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What is Gluten and Dairy Intolerance? What is the difference between an allergy and intolerance/sensitivity. Latest medical research. Open to the public.
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TOPIC: Celiac: Progress towards Noninvasive Diagnosis

Celiac: Progress towards Noninvasive Diagnosis 04 Nov 2009 21:51 #618

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Research Highlight

Nature Reviews Gastroenterology and Hepatology 6, 625 (November 2009) | Nutrition | Diagnosis and screening

Celiac disease: Progress towards noninvasive diagnosis and follow-up
Natalie J. Wood

Original article
Derikx, J. P. M. et al. A pilot study on the noninvasive evaluation of intestinal damage in celiac disease using I-FABP and L-FABP. J. Clin. Gastroenterol. 43, 727–733 (2009).   PubMed

Noninvasive evaluation of intestinal damage for the diagnosis and follow-up of celiac disease may be one step closer to the clinic, according to the findings of a Dutch pilot study, performed at the Maastricht University Medical Center. "In the plasma/urinary markers intestinal fatty acid binding protein (I-FABP) and liver fatty acid binding protein (L-FABP) we have found a potentially helpful tool for early, noninvasive diagnosis and rapid evaluation after starting a gluten-free diet (GFD)," report Joep Derikx and Wim Buurman, two of the study investigators.

"Early diagnosis of intestinal pathology is a major focus for us," say the authors. "We became interested in [FABP] because we were looking for a small, gut-specific protein located on top of the villi ... [that] would be rapidly released upon cell damage at the location of first injury (that is, mature enterocytes) in most intestinal diseases, including celiac disease." Previous work by Derikx et al. and others had already identified FABP as a plasma/urinary marker of damage to intestinal epithelial cells.

To assess the potential of FABP as a noninvasive marker for celiac disease, the investigators first assessed the distribution and microscopic localization of I-FABP and L-FABP in the gastrointestinal tract. Histologically normal samples of full-thickness intestinal tissue were taken from various parts of the gut—from the stomach to the sigmoid colon—during routine surgery on 39 patients. FABP expression was measured and quantified by western blot analysis and enzyme linked immunosorbent assay (ELISA). Immunohistochemical analysis was also performed with antibodies against human I-FABP and L-FABP. The expression of I-FABP and L-FABP was found to be specific to mature enterocytes present on the tip of the villi of the small intestine, in particular the jejunum.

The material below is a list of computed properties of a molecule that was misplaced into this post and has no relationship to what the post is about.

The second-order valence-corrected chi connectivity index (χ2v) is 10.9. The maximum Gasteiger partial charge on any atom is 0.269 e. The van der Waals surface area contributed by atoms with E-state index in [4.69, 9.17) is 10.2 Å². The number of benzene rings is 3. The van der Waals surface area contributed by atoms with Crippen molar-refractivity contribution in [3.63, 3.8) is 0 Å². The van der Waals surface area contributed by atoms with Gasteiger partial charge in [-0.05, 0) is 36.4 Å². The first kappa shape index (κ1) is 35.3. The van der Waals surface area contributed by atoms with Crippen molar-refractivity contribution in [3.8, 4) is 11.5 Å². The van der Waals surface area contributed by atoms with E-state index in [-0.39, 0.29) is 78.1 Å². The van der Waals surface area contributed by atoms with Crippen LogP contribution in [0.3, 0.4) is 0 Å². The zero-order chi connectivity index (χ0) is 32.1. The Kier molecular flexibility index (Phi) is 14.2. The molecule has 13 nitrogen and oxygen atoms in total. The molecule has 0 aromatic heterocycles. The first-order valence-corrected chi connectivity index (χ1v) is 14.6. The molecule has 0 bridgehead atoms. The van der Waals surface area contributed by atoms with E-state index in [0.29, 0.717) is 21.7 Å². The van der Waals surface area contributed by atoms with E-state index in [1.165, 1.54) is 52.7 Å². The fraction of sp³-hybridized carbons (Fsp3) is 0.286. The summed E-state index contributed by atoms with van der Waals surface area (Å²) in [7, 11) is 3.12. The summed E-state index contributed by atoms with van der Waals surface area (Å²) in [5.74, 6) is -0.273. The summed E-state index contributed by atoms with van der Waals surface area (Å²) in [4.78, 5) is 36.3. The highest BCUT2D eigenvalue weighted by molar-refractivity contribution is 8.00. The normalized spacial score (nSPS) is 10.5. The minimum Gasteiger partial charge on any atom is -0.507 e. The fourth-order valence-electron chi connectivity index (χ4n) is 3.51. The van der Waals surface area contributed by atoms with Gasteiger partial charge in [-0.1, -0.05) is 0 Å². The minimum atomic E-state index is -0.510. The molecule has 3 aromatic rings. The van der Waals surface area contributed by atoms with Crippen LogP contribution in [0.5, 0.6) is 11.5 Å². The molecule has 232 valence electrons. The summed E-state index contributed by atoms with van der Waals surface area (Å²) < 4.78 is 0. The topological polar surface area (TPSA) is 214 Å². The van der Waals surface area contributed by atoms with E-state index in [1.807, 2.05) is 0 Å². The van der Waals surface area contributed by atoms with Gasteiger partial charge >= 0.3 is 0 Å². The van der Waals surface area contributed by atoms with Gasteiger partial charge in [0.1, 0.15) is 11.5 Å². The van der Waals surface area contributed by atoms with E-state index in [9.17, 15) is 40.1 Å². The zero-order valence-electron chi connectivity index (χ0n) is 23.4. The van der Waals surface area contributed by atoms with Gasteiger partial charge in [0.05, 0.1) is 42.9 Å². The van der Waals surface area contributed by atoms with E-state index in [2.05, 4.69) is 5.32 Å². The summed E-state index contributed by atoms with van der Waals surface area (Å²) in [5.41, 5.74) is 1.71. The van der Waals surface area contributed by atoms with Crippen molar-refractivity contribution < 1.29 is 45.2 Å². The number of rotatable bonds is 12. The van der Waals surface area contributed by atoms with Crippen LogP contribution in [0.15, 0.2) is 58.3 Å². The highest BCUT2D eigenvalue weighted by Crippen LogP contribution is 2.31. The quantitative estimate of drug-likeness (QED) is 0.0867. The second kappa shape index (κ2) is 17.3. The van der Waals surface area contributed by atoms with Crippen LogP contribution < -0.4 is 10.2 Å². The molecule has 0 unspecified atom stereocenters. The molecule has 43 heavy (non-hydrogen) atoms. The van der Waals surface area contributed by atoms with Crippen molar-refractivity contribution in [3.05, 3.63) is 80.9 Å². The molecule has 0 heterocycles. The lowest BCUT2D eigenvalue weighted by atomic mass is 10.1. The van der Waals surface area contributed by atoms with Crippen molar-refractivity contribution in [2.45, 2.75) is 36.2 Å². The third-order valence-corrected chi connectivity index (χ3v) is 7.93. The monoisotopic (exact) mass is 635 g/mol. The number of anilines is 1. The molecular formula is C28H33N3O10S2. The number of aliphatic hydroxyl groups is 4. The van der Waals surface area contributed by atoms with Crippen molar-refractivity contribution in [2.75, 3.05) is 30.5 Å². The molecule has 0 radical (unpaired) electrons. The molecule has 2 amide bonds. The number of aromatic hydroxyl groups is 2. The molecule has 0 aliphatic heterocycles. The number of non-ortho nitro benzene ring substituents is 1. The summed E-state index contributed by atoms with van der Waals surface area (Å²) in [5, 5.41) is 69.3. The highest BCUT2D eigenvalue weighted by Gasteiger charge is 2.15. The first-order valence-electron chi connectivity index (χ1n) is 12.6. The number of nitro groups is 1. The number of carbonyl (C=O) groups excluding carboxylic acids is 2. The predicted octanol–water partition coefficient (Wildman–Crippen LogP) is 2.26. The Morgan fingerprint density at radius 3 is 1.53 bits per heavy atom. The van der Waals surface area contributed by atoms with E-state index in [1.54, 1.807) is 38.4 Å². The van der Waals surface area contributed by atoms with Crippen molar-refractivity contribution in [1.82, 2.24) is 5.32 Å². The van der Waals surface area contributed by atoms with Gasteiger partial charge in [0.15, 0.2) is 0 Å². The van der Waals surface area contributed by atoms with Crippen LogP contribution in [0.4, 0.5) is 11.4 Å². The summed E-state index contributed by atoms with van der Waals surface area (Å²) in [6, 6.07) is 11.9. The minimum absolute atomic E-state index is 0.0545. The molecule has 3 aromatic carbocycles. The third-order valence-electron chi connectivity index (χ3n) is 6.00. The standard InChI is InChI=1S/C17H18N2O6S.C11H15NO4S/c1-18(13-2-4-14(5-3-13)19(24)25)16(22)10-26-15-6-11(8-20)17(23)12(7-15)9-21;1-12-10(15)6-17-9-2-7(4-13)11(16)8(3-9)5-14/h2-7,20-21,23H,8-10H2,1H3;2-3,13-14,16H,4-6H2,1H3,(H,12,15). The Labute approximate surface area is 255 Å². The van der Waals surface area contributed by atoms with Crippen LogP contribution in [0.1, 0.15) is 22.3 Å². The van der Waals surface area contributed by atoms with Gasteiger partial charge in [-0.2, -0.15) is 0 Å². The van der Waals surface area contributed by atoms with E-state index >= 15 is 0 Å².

With the specificity of FABP expression confirmed, the authors then wanted to see whether serum concentrations of FABP would be able to discriminate between patients with celiac disease and controls. To establish a normal serum FABP value they measured the serum FABP concentrations of 62 healthy volunteers by ELISA. 13 patients with celiac disease then had their serum FABP concentrations measured at the point of diagnosis, which was made by biopsy of the small intestine. Compared with the mean normal serum I-FABP value (172.7 20.2 pg/ml), the mean serum I-FABP concentration in patients with celiac disease was significantly elevated (784.7 145.5 pg/ml, P <0.001). The mean serum L-FABP concentration was also significantly increased in patients with celiac disease compared with those in healthy controls (48.4 11.6 ng/ml versus 10.4 0.7 ng/ml, P <0.001).

The final study objective was to assess whether serum FABP concentrations normalize after the introduction of a GFD. Serum I-FABP and L-FABP concentrations were therefore measured in 10 patients within 1 year of starting a GFD. The mean serum concentration of I-FABP decreased significantly (from 725.5 134.4 pg/ml to 266.8 pg/ml [range 41.0–642.6 pg/ml; P = 0.002]), as did the mean serum L-FABP concentration (from 40.9 10.0 ng/ml to 15.3 ng/ml [range 7.3–34.3 ng/ml; P = 0.025]). In light of these findings, the authors suggest that "...assessment of circulating FABP concentrations may be very valuable to monitor the effect of a GFD on recovery of the intestinal mucosa in celiac disease."

A multicenter study is now underway to further assess how valuable FABP might be in the clinical management of celiac disease. The usefulness of urinary FABP concentrations for diagnosis is being compared with biopsy in children with suspected celiac disease. The potential of urinary FABP measurement to replace endoscopy and biopsy is also being assessed by studying the correlation between urinary FABP levels and intestinal damage. "In addition," say Derikx and Buurman, "we are following these children during the start of a GFD (and eventual gluten challenge) and measuring FABP values prospectively in order to find out whether FABP is an accurate marker to evaluate diet effect and therapy compliance noninvasively."

 
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